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While the Federal Communications Commission thought letting people chitchat on cellphones was a swell idea, and the U.S. Department of Transportation felt otherwise, there was no mistaking during Thursday’s back and forth what people who fly the planes think.

Bad idea.

Pilots like everybody to be happy back there as passengers squeeze into seats and have others recline into their personal space. Pilots do not need anything else — like somebody shouting into the phone so hard-of-hearing Aunt Shirley can get every word — to rile people.

If approved, the new rules would mean consumers could use their data plans to surf the Web or send e-mails and texts once a plane reaches 10,000 feet. But flights would remain free of the cacophony of people jabbering into their phones.

Perhaps the most vocal opponents of such chitchat were the flight attendants who work cabins filled with 200-400 potential cellphone callers.

“This would make them mediators between passengers,” said Corey Caldwell of the Association of Flight Attendants. “Flight attendants’ first responsibility is safety. They’re there to ensure that the cabin is maintained as a secure, calm environment.”

Caldwell, spokeswoman for a group that represents 60,000 flight attendants, called approving phone conversations “a very bad idea.”

“The FCC is only looking at this from a technology point of view,” she said. “The DOT had to evaluate the rest of the issues. It causes an extreme nuisance for passengers.”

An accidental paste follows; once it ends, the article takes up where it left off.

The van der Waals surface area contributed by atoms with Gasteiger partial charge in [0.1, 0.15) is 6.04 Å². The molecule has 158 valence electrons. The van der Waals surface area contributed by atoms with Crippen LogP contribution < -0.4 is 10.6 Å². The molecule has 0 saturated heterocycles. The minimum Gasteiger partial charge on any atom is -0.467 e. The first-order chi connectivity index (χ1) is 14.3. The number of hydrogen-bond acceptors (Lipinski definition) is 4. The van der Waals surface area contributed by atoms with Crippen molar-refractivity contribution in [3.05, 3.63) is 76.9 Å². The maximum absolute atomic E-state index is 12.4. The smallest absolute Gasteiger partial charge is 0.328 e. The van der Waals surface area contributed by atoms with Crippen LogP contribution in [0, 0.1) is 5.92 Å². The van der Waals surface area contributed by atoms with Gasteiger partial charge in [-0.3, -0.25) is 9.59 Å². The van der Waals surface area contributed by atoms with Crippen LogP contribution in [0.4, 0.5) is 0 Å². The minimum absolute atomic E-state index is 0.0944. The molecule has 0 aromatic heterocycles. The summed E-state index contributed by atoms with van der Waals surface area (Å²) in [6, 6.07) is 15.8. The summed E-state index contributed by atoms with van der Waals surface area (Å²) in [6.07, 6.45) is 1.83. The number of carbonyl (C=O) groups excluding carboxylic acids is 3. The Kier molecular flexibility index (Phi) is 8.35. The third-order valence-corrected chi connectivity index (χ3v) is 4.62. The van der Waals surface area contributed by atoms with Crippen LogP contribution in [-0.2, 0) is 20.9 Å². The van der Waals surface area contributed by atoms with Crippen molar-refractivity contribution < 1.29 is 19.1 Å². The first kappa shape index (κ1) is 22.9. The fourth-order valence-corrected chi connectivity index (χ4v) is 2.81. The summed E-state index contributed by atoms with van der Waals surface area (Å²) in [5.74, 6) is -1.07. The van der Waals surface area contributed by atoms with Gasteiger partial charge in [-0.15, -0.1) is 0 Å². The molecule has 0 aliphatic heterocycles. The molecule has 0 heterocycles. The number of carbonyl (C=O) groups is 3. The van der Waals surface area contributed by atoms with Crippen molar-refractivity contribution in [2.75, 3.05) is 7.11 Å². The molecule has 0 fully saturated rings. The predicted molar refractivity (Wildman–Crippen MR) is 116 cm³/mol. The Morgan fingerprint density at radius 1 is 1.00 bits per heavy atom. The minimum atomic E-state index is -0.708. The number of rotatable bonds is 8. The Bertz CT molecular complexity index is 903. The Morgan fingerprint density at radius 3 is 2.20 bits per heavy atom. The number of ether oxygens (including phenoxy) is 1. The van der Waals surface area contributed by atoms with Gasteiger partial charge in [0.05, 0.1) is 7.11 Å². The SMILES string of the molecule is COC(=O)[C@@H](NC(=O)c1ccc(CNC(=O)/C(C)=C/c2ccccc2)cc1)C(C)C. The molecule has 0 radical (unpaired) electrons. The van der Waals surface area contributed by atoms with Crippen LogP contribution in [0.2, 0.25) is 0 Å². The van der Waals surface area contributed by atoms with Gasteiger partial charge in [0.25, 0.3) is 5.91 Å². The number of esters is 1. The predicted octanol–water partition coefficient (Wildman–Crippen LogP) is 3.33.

She also pointed to studies that questioned the effects of low-level radiation emanating from cellphones.

“What’s the effect of that in an enclosed tube flying at 30,000 feet?” she said. “There are still a lot of issues that need to be fleshed out on this.”

At the Coalition of Airline Pilots Associations, executive vice president Larry Rooney called the two federal decisions “new news” that his group would evaluate before taking a position.

“CAPA believes that any new guidelines should be implemented on a case-by-case basis so we can see what the effect would be on the status quo,” Rooney said. “We’ve always encouraged our passengers to comply with crew members’ instructions.”

His diplomatic response aside, other veteran pilots conjured up scenarios where crew members would have to break up fistfights between the passenger who wanted to sleep and the passenger who hoped to use the flight to touch base with long-lost friends and family.